Chest Pain Clinic
What is the occurrence (rate of incidence) of Chest pain?
- 20-40% of all medical admissions are for acute chest pain.
- Coronary heart disease remains the principal cause of death in the UAE and a fifth of these deaths occur below retirement age.
- The main risk factors are smoking, hypertension, hyperlipidemia, diabetes and obesity
Appearance or Presentation of Chest pain
- Chest pain due to cardiac ischemia typically tends to be retrosternal or epigastric, tight and crushing in quality, and may radiate to the arms, shoulders, neck or jaw.
- Aortic dissection tends to cause pain with a tearing quality; pericarditis and pulmonary pain tend to be worse on inspiration (pleuritic) and esophageal reflux pain has a burning quality.
- Stable angina is likely if chest discomfort or breathlessness is associated with effort, emotion, food or cold weather, symptoms are relieved by rest and/or glyceryl trinitrate (GTN) and one or more risk factors for coronary artery disease are present. such as smoking history, past history of cardiovascular disease and comorbidities, especially diabetes, hypertension and hyperlipidemia
- In patients with acute coronary syndrome
- Chest pain may be associated with sweating, nausea, vomiting, dyspnea, fatigue, and or palpitations
- Shortness of breath may be the main symptom of cardiac ischemia, associated with angina pain, or a symptom of heart failure
- Atypical presentations are common (especially in women, older men, people with diabetes, and people from ethnic minorities), e.g. abdominal discomfort or jaw pain; elderly patients may present with altered mental state.
Examination: Many patients will have entirely normal examination findings. However, a thorough cardiovascular examination is essential.
Common causes of Chest pain (Differential diagnosis)
Chest pain can be cardiac as well as non-cardiac too. The main causes of chest pain include:
- Angina, acute coronary syndrome (ACS) (including myocardial infarction).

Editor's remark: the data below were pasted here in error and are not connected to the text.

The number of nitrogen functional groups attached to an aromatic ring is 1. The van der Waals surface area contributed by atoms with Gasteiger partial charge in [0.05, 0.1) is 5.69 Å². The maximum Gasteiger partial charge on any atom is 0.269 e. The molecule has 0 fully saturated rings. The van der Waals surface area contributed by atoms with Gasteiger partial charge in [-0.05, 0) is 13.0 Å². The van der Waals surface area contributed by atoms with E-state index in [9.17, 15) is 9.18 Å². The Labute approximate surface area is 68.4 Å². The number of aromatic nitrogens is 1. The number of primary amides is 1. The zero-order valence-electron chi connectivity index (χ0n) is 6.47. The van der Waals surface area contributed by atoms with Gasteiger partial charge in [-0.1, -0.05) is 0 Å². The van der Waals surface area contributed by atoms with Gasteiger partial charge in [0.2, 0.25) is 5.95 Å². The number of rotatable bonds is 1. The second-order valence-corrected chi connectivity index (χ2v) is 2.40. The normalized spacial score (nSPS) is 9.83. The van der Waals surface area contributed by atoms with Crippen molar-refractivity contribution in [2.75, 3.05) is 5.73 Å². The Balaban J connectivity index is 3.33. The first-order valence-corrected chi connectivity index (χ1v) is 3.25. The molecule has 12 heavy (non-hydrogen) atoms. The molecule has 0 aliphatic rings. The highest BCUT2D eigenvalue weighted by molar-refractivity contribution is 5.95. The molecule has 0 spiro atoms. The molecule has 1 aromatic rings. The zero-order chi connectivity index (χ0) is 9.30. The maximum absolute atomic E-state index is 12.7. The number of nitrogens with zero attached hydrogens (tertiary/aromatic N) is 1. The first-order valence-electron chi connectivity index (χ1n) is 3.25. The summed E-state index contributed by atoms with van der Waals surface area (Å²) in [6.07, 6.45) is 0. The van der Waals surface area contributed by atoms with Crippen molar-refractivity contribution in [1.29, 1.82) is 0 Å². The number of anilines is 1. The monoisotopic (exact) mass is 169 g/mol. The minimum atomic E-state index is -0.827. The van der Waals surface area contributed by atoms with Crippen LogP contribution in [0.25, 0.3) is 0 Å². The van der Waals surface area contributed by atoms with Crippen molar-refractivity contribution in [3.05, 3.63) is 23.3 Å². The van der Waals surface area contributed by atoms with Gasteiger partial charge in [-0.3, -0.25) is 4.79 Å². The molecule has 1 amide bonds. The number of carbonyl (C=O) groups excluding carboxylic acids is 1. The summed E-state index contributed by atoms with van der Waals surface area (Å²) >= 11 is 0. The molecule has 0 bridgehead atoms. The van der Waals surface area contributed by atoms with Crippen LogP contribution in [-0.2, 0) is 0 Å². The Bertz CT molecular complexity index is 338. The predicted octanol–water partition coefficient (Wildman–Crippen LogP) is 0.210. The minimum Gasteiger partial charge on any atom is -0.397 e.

- Acute pericarditis
- Pneumonia, pulmonary embolus, pneumothorax
- Gastro-esophageal reflux, esophageal spasm
- Peptic ulcer disease
- Gallstones, cholecystitis
- Acute pancreatitis
- Chest wall pain, e.g. Tietze's syndrome, trauma, shingles, rib secondaries, osteoporosis
- Aortic dissection
- Anxiety, depression
Investigations needed for Chest pain
Depending on the clinical state of the patient and any suspicion of myocardial infarction, the patient may require immediate transfer to hospital before any investigations are performed.
- Investigations may be required to exclude non-cardiac causes of chest pain, e.g. chest X-ray (pneumonia), abdominal ultrasound (gallstones), serum amylase (acute pancreatitis)
- Initial blood investigations include cardiac enzymes, fasting lipids, fasting glucose and full blood count (to exclude anemia, and high white cell count may suggest pneumonia)
- Resting ECG - a resting ECG is normal in over 90% of patients with recent symptoms of angina
- Chest x-ray - this may be useful in evaluating the presence of heart failure or an alternative diagnosis, e.g. aortic aneurysm, pneumonia, rib fractures, rib secondaries or osteoporosis
- Exercise ECG testing should not be used to diagnose or exclude stable angina for people without known coronary artery disease. See separate article on angina pectoris for further discussion on diagnosis of angina
- Depending on the presentation, further investigations may include echocardiogram,coronary angiography, V/Q scan or pulmonary angiography (pulmonary embolus), CT aortography (aortic dissection) or upper gastrointestinal endoscopy (gastro-esophageal reflux disease, peptic ulcer)
What does NMC Chest Pain clinic do?
- For those patients not requiring immediate hospital admission, chest pain clinics enable rapid confirmation of the diagnosis, initiation of treatment, and, where considered appropriate, further investigation and intervention
- Our Chest pain clinic encouraged, that prompt assessment and management actually reduces cardiac morbidity and mortality
- Patients should understand that further assessment may lead to a recommendation for more invasive treatment